Among Plains nations, the Pawnee provide an example of religious innovation, having established a comprehensive religious philosophy. Pawnee creation stories describe the creation of the world; the origin of animals, humans, and all other living things; and the power of the spirits. The Pawnee creation story tells of Tirawa, the Supreme Being, who was married to the "Vault of Heaven." Purely spiritual beings with no physical shape, these two reigned somewhere in the heavens beyond the clouds. Tirawa sent his commands to humans through a number of spirits and messengers who manifested themselves to the Pawnees. Tcuperika (Evening Star) is personified as a young maiden and is keeper of a garden in the West, the source of all food. She has four assistants, Wind, Cloud, Lightning, and Thunder, and is married to Oprikata (Morning Star), a strong warrior. From Tcuperika and Oprikata, the first human on earth was born. Other spirits include the four directions, the northeast, southeast, southwest, and northwest, and the three spirits of the north: "North Star," chief of all stars; "North Wind," who gave the buffalo to humans; and Hikus (Breath), who gave life itself to the People. "Sun" and "Moon" were married and produced the second person on earth, whose marriage to the offspring of "Morning Star" and "Evening Star" gave rise to the human race. At the southern end of the Milky Way stood "Star of the South," and the campfires of the departed that received the spirits of the dead. Another star named Skiritiuhuts (Fool Wolf) became offended at one of the councils of star people and in revenge introduced death to the world of humans.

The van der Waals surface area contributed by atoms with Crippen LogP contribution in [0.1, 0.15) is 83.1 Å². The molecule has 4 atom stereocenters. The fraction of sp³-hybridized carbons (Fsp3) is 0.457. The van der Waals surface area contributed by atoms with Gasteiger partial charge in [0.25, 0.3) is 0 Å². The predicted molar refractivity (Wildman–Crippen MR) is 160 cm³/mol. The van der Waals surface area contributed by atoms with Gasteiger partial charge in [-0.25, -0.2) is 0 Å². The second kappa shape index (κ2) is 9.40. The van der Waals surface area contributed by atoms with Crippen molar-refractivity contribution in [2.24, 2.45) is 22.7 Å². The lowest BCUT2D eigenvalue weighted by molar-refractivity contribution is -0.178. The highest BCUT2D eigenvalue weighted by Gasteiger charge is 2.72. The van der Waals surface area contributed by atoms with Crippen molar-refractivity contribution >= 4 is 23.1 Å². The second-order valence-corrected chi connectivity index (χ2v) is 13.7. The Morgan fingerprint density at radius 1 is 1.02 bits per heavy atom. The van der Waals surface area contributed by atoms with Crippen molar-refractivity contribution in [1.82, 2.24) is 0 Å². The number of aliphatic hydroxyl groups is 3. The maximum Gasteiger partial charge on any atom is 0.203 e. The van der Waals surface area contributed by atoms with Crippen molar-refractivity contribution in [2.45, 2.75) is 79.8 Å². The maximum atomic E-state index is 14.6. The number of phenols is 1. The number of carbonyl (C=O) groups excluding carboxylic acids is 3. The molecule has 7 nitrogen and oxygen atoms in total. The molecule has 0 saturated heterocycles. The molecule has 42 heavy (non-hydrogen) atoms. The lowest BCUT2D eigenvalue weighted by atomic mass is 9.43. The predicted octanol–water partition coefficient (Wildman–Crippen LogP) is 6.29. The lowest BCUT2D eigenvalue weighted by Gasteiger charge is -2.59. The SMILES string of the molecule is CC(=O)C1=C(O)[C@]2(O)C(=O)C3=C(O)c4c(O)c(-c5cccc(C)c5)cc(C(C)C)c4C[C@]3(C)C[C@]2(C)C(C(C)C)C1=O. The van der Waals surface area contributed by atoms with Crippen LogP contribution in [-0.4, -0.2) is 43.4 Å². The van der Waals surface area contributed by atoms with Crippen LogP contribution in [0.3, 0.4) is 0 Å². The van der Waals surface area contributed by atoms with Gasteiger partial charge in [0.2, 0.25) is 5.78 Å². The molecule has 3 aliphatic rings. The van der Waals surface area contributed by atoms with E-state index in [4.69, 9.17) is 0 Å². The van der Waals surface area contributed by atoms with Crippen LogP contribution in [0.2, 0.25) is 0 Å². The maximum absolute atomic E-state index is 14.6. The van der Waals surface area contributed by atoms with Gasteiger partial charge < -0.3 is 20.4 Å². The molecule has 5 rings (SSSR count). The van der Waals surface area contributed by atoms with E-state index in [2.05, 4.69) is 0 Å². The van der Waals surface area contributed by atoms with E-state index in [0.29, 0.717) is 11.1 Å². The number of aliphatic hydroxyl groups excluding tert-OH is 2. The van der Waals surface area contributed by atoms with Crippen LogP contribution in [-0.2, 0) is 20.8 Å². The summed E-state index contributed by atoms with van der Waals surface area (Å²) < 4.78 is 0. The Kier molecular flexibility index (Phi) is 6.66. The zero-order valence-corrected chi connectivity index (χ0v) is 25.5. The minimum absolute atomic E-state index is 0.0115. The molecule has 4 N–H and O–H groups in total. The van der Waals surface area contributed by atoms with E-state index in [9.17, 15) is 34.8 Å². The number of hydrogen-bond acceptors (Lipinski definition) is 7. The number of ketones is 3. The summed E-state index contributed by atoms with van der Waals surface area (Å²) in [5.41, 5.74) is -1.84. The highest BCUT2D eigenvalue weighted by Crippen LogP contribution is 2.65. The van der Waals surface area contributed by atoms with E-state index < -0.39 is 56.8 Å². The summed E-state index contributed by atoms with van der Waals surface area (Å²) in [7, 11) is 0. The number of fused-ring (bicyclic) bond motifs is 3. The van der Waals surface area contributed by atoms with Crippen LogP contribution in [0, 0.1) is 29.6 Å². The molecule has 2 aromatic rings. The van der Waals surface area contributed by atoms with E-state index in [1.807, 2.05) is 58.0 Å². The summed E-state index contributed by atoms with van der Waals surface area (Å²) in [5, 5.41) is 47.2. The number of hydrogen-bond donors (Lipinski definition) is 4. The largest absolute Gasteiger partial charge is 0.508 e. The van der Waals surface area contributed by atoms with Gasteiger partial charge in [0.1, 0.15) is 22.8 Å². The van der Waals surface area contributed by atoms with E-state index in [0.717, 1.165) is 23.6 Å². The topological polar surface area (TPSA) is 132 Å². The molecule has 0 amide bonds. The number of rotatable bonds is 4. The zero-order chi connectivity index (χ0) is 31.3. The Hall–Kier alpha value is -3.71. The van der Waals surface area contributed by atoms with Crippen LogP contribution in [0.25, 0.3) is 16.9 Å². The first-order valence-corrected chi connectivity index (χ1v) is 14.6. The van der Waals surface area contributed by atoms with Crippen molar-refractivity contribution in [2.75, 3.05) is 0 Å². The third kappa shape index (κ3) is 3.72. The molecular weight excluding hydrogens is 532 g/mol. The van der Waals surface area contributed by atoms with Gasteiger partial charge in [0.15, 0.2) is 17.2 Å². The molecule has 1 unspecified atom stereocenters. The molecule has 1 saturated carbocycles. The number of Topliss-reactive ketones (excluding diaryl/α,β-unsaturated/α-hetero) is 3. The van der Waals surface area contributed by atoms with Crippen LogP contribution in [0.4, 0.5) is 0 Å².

Pawnee ceremonies include those dedicated to "Thunder," to "Morning Star," and to "Evening Star," practiced in connection to the planting and harvesting of Mother Corn as well as for the general welfare of the people. The Hako is performed to acknowledge relationships and a sense of responsibility between community members, and to ensure that community members enjoy long life, happiness, and peace. The Ku'rahus (elder, or "Man of Years"), who is venerated for his knowledge and experience, conducts the Hako. To him is entrusted the supervision of the songs and prayers, which must be performed precisely in the same order each time. The Hako is usually performed in the spring when birds are nesting or in the fall when they are flocking. Performers pray for the life, strength, and growth of the people.